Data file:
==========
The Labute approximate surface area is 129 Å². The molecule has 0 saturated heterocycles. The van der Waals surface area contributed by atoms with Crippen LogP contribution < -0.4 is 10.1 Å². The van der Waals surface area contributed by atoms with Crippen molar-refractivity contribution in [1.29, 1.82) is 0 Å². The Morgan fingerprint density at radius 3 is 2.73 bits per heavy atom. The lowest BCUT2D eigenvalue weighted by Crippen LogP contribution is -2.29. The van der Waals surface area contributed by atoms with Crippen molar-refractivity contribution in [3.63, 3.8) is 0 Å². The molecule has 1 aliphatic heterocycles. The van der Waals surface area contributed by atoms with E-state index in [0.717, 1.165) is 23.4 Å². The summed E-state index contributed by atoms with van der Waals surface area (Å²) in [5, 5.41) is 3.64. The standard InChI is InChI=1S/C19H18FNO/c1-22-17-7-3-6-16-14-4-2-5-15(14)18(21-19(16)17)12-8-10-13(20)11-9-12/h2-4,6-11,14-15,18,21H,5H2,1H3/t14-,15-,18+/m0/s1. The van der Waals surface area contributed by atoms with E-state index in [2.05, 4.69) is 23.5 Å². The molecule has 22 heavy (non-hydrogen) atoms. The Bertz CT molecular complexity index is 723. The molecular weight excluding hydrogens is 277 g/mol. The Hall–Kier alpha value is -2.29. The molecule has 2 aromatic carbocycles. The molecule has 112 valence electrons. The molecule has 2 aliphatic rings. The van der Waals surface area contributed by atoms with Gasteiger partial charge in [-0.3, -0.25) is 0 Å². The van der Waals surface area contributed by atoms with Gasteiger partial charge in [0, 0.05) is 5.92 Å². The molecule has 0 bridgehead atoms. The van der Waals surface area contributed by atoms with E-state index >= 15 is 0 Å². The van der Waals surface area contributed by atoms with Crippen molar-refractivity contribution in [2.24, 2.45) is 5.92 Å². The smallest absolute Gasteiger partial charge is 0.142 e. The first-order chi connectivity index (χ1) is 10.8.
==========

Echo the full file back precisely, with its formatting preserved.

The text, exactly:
The Labute approximate surface area is 129 Å². The molecule has 0 saturated heterocycles. The van der Waals surface area contributed by atoms with Crippen LogP contribution < -0.4 is 10.1 Å². The van der Waals surface area contributed by atoms with Crippen molar-refractivity contribution in [1.29, 1.82) is 0 Å². The Morgan fingerprint density at radius 3 is 2.73 bits per heavy atom. The lowest BCUT2D eigenvalue weighted by Crippen LogP contribution is -2.29. The van der Waals surface area contributed by atoms with Crippen molar-refractivity contribution in [3.63, 3.8) is 0 Å². The molecule has 1 aliphatic heterocycles. The van der Waals surface area contributed by atoms with E-state index in [0.717, 1.165) is 23.4 Å². The summed E-state index contributed by atoms with van der Waals surface area (Å²) in [5, 5.41) is 3.64. The standard InChI is InChI=1S/C19H18FNO/c1-22-17-7-3-6-16-14-4-2-5-15(14)18(21-19(16)17)12-8-10-13(20)11-9-12/h2-4,6-11,14-15,18,21H,5H2,1H3/t14-,15-,18+/m0/s1. The van der Waals surface area contributed by atoms with E-state index in [2.05, 4.69) is 23.5 Å². The molecule has 22 heavy (non-hydrogen) atoms. The Bertz CT molecular complexity index is 723. The molecular weight excluding hydrogens is 277 g/mol. The Hall–Kier alpha value is -2.29. The molecule has 2 aromatic carbocycles. The molecule has 112 valence electrons. The molecule has 2 aliphatic rings. The van der Waals surface area contributed by atoms with Gasteiger partial charge in [-0.3, -0.25) is 0 Å². The van der Waals surface area contributed by atoms with Gasteiger partial charge in [0, 0.05) is 5.92 Å². The molecule has 0 bridgehead atoms. The van der Waals surface area contributed by atoms with E-state index >= 15 is 0 Å². The van der Waals surface area contributed by atoms with Crippen molar-refractivity contribution in [2.24, 2.45) is 5.92 Å². The smallest absolute Gasteiger partial charge is 0.142 e. The first-order chi connectivity index (χ1) is 10.8.